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AOE Split Reviewed in The Silent Ballet

pretty decent review of the new AOE release in the silent ballet. a little rocky at the beginning but hold out till the end he has some nice things to say. i think we won him over and hopefully a few other folk too.


We All Inherit the Moon
The Ascent of Everest
Future Recordings

Score: 7.5/10

The Ascent of Everest never got my attention, as if they were riding in post rock's trunk along with the dog and some stuff we still haven't moved into the house. To me, they were too much like A Silver Mount Zion, a band I can't stand. I guess I'm one of those stubborn people who would prefer to have Godspeed back and won't accept the torch being passed. The Ascent of Everest have now released a split LP with ambient/experimental band We All Inherit the Moon, and I mustered up enough energy to put it on, and give it a chance.

The first track by The Ascent of Everest (TAoE) made me seasick with its drunk minor key string arrangements and crooner vocals, and all I could think was "Here we go again." The apathy! The wincing! At its core, the music of TAoE is intimate, honest, concerned about humankind and the way civilization does things - things I care about - but I couldn't get past this first song. I folded my arms, furrowed my brow and wished I was doing something else.

The split album is often a great way for two bands to acquire new fans by coupling together for a release. In this case it was nice to to flip the LP over and have We All Inherit the Moon play their dense and dreamy songs. It was a relief, and a completely different feeling from side Everest. We All Inherit the Moon (WAItM) range from fuzzy, blissed-out drones to twinkly, star-flecked drumscapes to chamber music led by violin and cello. Beginning with the gentle skitter of drums, warm tones and sunrise-accompanying guitar melodies on "Our Hearts Forever Like the Sun. Part I", the horizon melts, the landscape in the distance transforms into something familiar, like a story I've known from long ago. On "...and ever. Part II" wet, low-end guitars ebbing like tides and a gentle piano meet up with a soaring sea bird in the form of an e-bowed guitar. This pretty exchange gives way to more guitar play, frenetic and squiggly, distorted and tortured, like a cuttlefish encased in formaldehyde, reanimated. All of a sudden this album was coming alive. This is ambience with conviction! We All Inherit the Moon's half of the split abounds with sumptuous narrative as they showcase a wide range of musical styles.

I went back to The Ascent of Everest's half of things with a new perspective and listened to the second track, "The Journey Forever Long", and wow, my brain woke up. What a doozy of a song! It is mixed very differently from the other track, solidly blending everything together into a much less bombastic attempt at telling an epic tale. Eleven minutes in length, the song has so many pleasing movements it plays out like a short film soaked in reverb. The climax is a wondrous thing to behold - it really is a CLIMAX. With vocals like a confident breeze through a willow tree, guitars that light the sky and a drummer who suddenly explodes with inspired fills and downbeats to boot, the end truly feels complete, cathartic. You can download this album for free, and for this song, I highly recommend it. This song is better than most "big" songs I've heard any band play. That first track now deserves another open-hearted look. Hey, you know what? The split album converted one more jaded mind!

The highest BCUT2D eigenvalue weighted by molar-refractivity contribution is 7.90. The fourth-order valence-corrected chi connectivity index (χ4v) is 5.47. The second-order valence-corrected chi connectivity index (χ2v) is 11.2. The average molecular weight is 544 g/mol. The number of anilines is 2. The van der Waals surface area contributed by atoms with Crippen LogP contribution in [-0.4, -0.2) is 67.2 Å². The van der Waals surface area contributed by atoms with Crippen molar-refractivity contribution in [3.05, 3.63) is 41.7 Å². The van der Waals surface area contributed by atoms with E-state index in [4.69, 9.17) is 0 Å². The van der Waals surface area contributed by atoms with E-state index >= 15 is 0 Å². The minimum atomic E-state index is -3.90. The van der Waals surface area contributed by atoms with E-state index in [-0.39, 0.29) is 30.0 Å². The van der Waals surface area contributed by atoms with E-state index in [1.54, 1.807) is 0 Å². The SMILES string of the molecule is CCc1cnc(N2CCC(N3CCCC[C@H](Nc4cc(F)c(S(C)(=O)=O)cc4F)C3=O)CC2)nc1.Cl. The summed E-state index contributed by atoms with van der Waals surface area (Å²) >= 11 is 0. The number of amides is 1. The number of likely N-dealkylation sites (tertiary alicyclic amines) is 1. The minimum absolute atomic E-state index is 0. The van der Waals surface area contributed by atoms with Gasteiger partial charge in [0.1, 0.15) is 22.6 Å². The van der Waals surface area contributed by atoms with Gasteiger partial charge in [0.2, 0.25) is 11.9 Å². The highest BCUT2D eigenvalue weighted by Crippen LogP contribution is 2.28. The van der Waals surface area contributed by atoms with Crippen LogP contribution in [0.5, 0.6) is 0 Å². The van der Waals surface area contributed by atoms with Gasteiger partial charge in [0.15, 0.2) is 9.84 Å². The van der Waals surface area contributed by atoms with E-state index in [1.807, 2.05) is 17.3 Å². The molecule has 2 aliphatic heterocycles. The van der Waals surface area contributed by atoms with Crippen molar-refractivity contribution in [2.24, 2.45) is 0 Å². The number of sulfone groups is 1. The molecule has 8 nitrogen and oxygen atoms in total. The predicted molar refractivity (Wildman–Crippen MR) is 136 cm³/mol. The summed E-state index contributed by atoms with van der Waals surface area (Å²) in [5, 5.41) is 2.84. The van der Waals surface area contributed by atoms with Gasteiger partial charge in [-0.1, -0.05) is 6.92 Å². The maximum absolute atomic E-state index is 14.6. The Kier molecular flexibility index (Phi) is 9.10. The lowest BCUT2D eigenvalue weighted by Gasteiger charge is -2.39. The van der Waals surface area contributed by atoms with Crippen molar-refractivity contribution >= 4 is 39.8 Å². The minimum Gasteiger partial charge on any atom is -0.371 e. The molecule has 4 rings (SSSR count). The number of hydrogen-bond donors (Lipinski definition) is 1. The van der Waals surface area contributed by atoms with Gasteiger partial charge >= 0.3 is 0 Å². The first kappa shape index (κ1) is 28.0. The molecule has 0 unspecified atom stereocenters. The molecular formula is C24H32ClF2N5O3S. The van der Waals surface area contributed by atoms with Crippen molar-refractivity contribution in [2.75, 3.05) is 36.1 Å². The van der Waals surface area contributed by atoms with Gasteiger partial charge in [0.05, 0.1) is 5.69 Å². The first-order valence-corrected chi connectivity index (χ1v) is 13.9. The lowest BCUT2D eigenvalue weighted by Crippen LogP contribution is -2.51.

Despite the presumed disparity, there are common threads between the two bands. The chamber music of WAItM's closing piece "...and ever. Part III" mirrors the two string players in The Ascent of Everest. The latter band uses ambient bits to create atmosphere in select moments, while the other employs them as a general rule. Where one band remains consistent, the other dabbles, and it unifies the album in a way I didn't see coming. Featuring two different bands with kindred spirits, this release exemplifies the beauty of the two-sided LP. They are like night and light, but combined they create the cycle of an entire day on earth. If these two acts went out on tour together, listener satisfaction would be at a premium.

-Nayt Keane

Reposted from the Silent Ballet

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